Who are the unhappiest people, asks Spa — the married, the single or the divorced?
The negative question is characteristic of this chronically depressed magazine, which could as easily have asked who are the happiest. Or perhaps not. Japan, with so much going for it, is not a happy country.
What does it have going for it? It is a democracy, it is at peace, it is the world’s third-largest economy, and it enjoys to the full the emblematic happiness of our time — a level of technological empowerment that the less fortunate past had to conjure up in fantasies of genies, wizards, magic rings, magic mirrors and such-like supernatural extravagances.
Happiness is hard to define and harder still to measure, but modern times are shaped by the pursuit of it, whatever it is. In 2012 the U.N. began issuing its annual World Happiness Report, and on the release of the fifth one last month, economist Jeffrey Sachs, a co-editor, said, “Measuring self-reported happiness and achieving well-being should be on every nation’s agenda.”
“Self-reported happiness” — you’re as happy as you feel; there is no contradicting an unhappy population by saying, “But your country’s gross domestic product is the world’s third highest!” All you prove by that is what individuals have long known and governments are lately learning: Prosperity and happiness are not identical. They may not even be close relatives.
So Japan, with all its advantages, ranks 53rd in this year’s report, down from 46th in last year’s. That places it closer to Denmark, this year’s happiest country (last year’s was Switzerland) than to war-shattered Syria, the 156th happiest, but there’s small consolation in that.
For a country at its level of development, Japan is shockingly unhappy. Happiest of all are the developed countries that make the fewest international headlines: Denmark, Switzerland, Iceland, Norway, Finland, Canada, Holland, New Zealand, Australia, Sweden. That’s the top 10. The U.S. is 13th, Germany 16th, Britain 23rd, France 32nd. Reading down the list from France to Japan is a surprising experience. Can Japan really be more unhappy than 37th-place Spain, with its 20 percent unemployment; 44th-place Venezuela, racked by political and economic crises; 48th-place Nicaragua; 49th-place Uzbekistan?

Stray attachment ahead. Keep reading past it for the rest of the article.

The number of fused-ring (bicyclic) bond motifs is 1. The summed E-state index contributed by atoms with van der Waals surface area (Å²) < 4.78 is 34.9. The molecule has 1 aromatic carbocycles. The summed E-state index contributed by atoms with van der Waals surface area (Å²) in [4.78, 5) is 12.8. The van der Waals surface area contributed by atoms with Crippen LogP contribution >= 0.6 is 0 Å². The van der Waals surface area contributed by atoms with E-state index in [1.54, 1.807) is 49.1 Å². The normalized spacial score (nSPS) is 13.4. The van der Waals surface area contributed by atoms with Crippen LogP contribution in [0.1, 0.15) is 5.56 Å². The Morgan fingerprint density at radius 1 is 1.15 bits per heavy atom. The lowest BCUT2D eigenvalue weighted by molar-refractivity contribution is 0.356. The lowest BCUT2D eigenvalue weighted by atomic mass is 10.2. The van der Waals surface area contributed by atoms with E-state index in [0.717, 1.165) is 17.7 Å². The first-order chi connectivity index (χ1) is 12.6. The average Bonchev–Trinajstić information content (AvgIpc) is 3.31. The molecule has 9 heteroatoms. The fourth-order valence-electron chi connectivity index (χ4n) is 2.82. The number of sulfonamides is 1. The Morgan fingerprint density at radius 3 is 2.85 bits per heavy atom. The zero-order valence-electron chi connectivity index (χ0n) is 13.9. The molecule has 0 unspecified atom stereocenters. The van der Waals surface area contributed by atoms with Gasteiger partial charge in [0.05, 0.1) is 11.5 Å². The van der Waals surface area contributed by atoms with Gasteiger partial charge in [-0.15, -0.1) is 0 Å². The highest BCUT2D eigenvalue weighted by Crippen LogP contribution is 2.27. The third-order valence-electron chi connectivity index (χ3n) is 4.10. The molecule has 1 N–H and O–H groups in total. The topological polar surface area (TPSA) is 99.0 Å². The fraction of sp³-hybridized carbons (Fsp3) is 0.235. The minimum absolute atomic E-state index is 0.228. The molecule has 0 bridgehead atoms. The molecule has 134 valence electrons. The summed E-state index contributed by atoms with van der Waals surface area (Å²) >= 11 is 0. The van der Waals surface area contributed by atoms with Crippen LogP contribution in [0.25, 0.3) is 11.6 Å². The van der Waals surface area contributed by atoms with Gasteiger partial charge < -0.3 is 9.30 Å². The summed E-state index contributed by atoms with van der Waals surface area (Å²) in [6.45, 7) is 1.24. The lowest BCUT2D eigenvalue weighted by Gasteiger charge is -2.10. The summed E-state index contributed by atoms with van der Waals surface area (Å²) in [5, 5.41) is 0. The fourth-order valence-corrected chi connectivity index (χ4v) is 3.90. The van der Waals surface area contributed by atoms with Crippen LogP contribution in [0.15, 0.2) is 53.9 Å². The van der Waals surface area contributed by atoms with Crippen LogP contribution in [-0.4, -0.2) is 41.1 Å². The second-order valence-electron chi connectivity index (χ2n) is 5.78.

To return now to Spa. We are introduced to three characters who, taken collectively, constitute (though Spa makes no mention of any such intention) a kind of composite portrait of Japan today — at least of middle-aged, male, financially secure Japan, for the three are men, in their 40s, with annual incomes ranging from ¥4.7 million to ¥6.8 million. Mr. Yamano is married, Mr. Taniuchi single, Mr. Miyata divorced. All three are wretched.
Yamano, 42, is the highest earner of the three. He’s also, though married, apparently the loneliest: “Two weeks will go by without me saying a word to my family.” His two daughters despise him, his wife won’t look at him. “The harder I work for them, the less they know I exist.” When he does come home, “I go straight to my own room with my convenience-store bento. I come out only to use the bath and toilet.”